He provides various graphs based on these metrics in his various commentaries. A few are missing from the attached commentary such as his complex Schiller Cape ratios. What all his graphs have in common is they portray a market which is currently, as overvalued as that found in 1929, 2000 and 2007.As he points out, the problem is not investors sitting on an overvalued plateau, but investors who still have the speculative bit in their teeth despite the high plateau,driven by the fear or is it greed, of missing out on that final opportunity to make a buck.
The most significant graph in his commentary is the second one. This graph is based on the outlook for nominal S&P 500 total returns over the next 12 years. In his estimation, the outlook is worse than the one on the eve of the 1929 crash. “Last week, our estimate of prospective 12-year nominal annual total returns on a conventional portfolio mix (invested 60% in the S&P 500, 30% in Treasury bonds, and 10% in Treasury bills) fell to the lowest level in U.S. history, plunging below the level previously set at the peak of the 1929 market bubble.” I concur. Standing close to 0% it is hardly existent. The current overvaluation has to be repaid by future undervaluation. An adjustment to the mean always occurs.
But there is more to the picture than the one he presents. He confines himself to the pavements on either side of Wall Street. He does not consider the grand picture. The picture that includes the political impediments to opening up the world market in order to reboot globalisation, the costs of a fragmenting world economy, the rise in class struggle around the world, of neo-liberalism having exhausted capitalism, the cost of climate change. All this has to be factored in as well. Capitalism may be a primitive economic mode, but because it pits independent producer against independent producer with each seeking to gain an advantage, their combined and contradictory actions brings competition to the boil, a veritable cauldron generating mirages, illusions, facades and spectres, a haze that is difficult to penetrate.
Which leads me to the final point. Mr Hussman is wise enough and experienced enough to recognise that there are no mechanical levers joining preferred ratios to the behaviour of the market. The market is much more subtle. And while he recognises, compared to his previous report, that more supports have been kicked away making the market’s elevation more fragile, he does countenance the unexpected supporting the market.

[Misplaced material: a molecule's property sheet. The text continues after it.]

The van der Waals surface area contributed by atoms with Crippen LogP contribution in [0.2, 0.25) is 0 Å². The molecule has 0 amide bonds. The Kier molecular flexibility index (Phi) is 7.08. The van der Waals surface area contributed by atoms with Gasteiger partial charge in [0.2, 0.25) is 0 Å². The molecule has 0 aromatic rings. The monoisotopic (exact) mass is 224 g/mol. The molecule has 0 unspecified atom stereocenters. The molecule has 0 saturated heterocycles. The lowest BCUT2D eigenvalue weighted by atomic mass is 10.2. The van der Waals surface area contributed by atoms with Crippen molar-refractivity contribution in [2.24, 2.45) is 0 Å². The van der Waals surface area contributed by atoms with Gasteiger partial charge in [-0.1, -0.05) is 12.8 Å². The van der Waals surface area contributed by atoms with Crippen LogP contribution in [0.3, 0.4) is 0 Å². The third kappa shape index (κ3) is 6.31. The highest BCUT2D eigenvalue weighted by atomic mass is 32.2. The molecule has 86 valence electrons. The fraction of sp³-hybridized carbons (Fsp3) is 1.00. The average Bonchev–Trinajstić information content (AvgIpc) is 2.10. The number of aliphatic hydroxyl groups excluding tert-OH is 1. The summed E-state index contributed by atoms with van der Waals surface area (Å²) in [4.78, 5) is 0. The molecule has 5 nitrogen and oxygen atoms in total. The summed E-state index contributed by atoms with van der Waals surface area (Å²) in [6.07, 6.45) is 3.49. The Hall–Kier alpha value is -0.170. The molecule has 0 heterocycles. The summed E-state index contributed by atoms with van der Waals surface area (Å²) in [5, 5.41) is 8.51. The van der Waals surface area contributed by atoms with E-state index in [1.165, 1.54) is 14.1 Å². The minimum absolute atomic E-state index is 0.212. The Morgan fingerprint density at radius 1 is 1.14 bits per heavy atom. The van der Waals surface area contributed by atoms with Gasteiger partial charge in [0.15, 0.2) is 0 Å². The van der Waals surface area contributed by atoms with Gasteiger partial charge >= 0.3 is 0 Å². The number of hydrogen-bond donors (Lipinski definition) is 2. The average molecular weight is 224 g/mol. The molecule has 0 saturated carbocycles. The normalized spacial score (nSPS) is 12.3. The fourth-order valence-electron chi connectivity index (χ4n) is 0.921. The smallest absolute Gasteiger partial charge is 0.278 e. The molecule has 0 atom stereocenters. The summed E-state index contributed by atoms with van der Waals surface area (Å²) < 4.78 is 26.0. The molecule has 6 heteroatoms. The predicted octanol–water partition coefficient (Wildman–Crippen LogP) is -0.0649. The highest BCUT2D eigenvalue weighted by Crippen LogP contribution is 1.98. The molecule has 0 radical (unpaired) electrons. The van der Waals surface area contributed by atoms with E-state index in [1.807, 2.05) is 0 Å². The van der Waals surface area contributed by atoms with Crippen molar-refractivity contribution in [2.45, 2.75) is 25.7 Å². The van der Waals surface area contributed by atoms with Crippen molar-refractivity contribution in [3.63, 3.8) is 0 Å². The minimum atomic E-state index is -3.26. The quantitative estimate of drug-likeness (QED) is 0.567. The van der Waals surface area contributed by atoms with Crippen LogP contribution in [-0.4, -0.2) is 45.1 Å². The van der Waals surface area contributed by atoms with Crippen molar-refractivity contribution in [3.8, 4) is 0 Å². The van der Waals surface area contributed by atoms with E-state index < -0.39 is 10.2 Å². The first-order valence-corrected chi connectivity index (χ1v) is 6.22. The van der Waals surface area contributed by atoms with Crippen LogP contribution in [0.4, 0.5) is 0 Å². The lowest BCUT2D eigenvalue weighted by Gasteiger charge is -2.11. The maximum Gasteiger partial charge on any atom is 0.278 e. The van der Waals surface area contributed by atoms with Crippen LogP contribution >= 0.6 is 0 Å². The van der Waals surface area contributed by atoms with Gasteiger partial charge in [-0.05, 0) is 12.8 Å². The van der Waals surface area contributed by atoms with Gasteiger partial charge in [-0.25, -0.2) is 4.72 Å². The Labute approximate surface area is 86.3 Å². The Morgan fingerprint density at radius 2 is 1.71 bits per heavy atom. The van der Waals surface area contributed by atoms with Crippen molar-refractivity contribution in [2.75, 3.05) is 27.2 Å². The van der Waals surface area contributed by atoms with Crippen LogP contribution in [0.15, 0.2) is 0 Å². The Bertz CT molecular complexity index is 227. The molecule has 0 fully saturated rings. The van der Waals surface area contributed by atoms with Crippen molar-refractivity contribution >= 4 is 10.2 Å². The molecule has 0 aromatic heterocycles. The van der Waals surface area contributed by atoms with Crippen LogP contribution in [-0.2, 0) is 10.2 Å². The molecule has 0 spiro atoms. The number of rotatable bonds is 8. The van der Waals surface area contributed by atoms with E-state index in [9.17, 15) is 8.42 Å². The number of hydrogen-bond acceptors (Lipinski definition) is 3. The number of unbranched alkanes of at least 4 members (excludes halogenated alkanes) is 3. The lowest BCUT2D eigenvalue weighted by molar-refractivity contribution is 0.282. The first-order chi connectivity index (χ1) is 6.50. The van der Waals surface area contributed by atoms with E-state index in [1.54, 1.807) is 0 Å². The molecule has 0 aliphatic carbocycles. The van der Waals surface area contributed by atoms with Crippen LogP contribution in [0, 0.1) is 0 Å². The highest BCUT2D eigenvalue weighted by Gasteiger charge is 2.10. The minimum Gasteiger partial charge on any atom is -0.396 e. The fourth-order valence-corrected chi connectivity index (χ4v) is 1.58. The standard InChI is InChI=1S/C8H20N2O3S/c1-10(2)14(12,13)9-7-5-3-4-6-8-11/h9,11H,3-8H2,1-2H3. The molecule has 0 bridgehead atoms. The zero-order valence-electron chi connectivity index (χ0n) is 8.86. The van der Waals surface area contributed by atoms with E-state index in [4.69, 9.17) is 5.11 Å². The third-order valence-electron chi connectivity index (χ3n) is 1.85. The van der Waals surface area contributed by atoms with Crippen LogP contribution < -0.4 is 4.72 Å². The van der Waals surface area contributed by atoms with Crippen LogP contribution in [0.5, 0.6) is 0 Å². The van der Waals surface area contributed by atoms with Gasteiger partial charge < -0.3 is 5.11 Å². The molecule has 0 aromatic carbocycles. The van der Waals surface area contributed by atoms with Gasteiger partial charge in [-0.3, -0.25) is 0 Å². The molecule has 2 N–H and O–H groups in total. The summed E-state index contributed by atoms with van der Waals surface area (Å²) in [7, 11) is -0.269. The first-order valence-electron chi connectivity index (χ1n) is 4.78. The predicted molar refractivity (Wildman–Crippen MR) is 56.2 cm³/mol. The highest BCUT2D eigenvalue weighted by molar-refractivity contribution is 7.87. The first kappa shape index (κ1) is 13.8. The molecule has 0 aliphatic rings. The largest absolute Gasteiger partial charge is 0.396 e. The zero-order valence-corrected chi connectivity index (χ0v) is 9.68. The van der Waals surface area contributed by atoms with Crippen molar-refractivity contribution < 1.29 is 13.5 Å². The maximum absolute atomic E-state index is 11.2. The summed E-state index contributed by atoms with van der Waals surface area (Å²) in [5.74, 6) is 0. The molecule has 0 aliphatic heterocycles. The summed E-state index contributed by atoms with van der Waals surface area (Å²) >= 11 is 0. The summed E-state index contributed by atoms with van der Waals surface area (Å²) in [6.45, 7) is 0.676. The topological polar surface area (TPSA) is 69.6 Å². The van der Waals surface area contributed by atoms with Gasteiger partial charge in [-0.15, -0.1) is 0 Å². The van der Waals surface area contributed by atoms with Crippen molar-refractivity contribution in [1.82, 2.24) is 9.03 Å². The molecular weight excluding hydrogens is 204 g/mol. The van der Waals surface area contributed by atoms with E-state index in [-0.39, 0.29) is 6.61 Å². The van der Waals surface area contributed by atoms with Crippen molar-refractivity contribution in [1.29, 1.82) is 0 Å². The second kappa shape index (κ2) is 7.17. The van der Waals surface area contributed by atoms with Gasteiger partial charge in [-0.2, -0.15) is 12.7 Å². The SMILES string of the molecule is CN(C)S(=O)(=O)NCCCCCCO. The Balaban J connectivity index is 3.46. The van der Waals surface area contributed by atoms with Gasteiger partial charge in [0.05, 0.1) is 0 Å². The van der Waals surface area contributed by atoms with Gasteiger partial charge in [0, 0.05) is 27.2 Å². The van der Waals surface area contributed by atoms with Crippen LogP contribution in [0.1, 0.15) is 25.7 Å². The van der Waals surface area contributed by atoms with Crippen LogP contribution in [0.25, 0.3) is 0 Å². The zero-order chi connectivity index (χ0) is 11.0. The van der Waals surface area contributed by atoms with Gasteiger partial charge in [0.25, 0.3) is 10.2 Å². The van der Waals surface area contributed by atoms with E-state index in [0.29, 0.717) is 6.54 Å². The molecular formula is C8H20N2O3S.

He discusses one set of supports, market internals, towards the end of the report, that is the breadth or lack of it of advancing shares. He notes how few shares are leading the upward march in the S&P 500. Normally this would be a shrill warning sign, but this time around technical analysts seem to be ignoring it. I attribute this to the role ETFs are playing. ETF funds have to buy shares making up the index, and because a dozen or so shares dominate the index, they attract a disproportionate amount of purchases. Purchasing lower rated stocks would cause the index to rise but more slowly compared to focusing on the higher rated stocks like Apple, Microsoft, Google and so on. This is complimented by the share buy backs concentrated in these leading shares.
One of the strengths of the report is that he debunks low interest rates as providing a sustainable set of supports. He correctly identifies that low interest rates are a function of the overall weakness of the markets, meaning they can only delay the inevitable, because they are an effect not a cause.
The unexpected did happen today. The extraordinary increase in employment that drove the stock markets up by 1% erasing much of the falls this month. Will it be enough to prevent a collapse should the trade talks disappoint? Perhaps not, but additionally there are further emergency interest rate cuts and the ongoing FED REPO funding mechanism. This FED REPO facility is pumping money into the markets on a scale not seen since the early days of Quantitative Easing, which we may add, took place after the 2008 Crash, not before it as now. But in the end there is no substitute for profitability, and when the market fabric tears, despite all the extra stitching that has been added, it will be the rate of profit which determines the scale of the fall.
Note 1. The reader may notice a greater deviation, when comparing the graphs depicting the deviation between the rate of profit and that of the P/E ratio, compared to a previous posting. The reason is the previous posting used adjusted pre-tax corporate profits while this posting uses unadjusted pre-tax profits. In future I will only use unadjusted profits as I consider them more reliable.
Brian Green, 4th December 2019.